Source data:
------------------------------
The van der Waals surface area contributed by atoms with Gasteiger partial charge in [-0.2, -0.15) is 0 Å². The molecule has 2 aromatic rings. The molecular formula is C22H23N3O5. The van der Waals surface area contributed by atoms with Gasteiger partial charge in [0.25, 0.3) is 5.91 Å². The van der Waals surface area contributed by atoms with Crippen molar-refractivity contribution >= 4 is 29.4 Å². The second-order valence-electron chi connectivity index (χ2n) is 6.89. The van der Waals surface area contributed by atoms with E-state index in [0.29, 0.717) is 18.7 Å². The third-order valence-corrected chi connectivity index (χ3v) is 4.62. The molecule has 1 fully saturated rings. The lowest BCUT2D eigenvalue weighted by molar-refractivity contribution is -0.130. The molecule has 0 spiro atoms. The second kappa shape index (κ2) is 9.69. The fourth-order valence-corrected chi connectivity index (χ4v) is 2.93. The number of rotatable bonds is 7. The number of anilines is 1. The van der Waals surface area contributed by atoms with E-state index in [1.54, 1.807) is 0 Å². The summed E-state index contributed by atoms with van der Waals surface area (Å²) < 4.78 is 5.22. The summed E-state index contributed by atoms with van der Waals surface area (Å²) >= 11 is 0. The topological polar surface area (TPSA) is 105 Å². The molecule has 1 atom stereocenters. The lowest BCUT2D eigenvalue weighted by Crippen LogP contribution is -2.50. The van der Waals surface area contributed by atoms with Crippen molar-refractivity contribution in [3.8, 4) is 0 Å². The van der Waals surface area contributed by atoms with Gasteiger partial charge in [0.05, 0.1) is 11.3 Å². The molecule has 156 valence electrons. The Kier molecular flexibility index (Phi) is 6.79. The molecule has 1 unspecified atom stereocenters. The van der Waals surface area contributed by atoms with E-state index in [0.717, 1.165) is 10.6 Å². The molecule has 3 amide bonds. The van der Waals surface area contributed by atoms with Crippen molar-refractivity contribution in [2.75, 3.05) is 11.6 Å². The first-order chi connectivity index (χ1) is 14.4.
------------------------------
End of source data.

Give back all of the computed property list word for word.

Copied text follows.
The van der Waals surface area contributed by atoms with Gasteiger partial charge in [-0.2, -0.15) is 0 Å². The molecule has 2 aromatic rings. The molecular formula is C22H23N3O5. The van der Waals surface area contributed by atoms with Gasteiger partial charge in [0.25, 0.3) is 5.91 Å². The van der Waals surface area contributed by atoms with Crippen molar-refractivity contribution >= 4 is 29.4 Å². The second-order valence-electron chi connectivity index (χ2n) is 6.89. The van der Waals surface area contributed by atoms with E-state index in [0.29, 0.717) is 18.7 Å². The third-order valence-corrected chi connectivity index (χ3v) is 4.62. The molecule has 1 fully saturated rings. The lowest BCUT2D eigenvalue weighted by molar-refractivity contribution is -0.130. The molecule has 0 spiro atoms. The second kappa shape index (κ2) is 9.69. The fourth-order valence-corrected chi connectivity index (χ4v) is 2.93. The number of rotatable bonds is 7. The number of anilines is 1. The van der Waals surface area contributed by atoms with E-state index in [1.54, 1.807) is 0 Å². The summed E-state index contributed by atoms with van der Waals surface area (Å²) < 4.78 is 5.22. The summed E-state index contributed by atoms with van der Waals surface area (Å²) >= 11 is 0. The topological polar surface area (TPSA) is 105 Å². The molecule has 1 atom stereocenters. The lowest BCUT2D eigenvalue weighted by Crippen LogP contribution is -2.50. The van der Waals surface area contributed by atoms with Crippen molar-refractivity contribution in [3.8, 4) is 0 Å². The van der Waals surface area contributed by atoms with Gasteiger partial charge in [0.05, 0.1) is 11.3 Å². The molecule has 156 valence electrons. The Kier molecular flexibility index (Phi) is 6.79. The molecule has 1 unspecified atom stereocenters. The van der Waals surface area contributed by atoms with E-state index in [0.717, 1.165) is 10.6 Å². The molecule has 3 amide bonds. The van der Waals surface area contributed by atoms with Crippen molar-refractivity contribution in [2.75, 3.05) is 11.6 Å². The first-order chi connectivity index (χ1) is 14.4.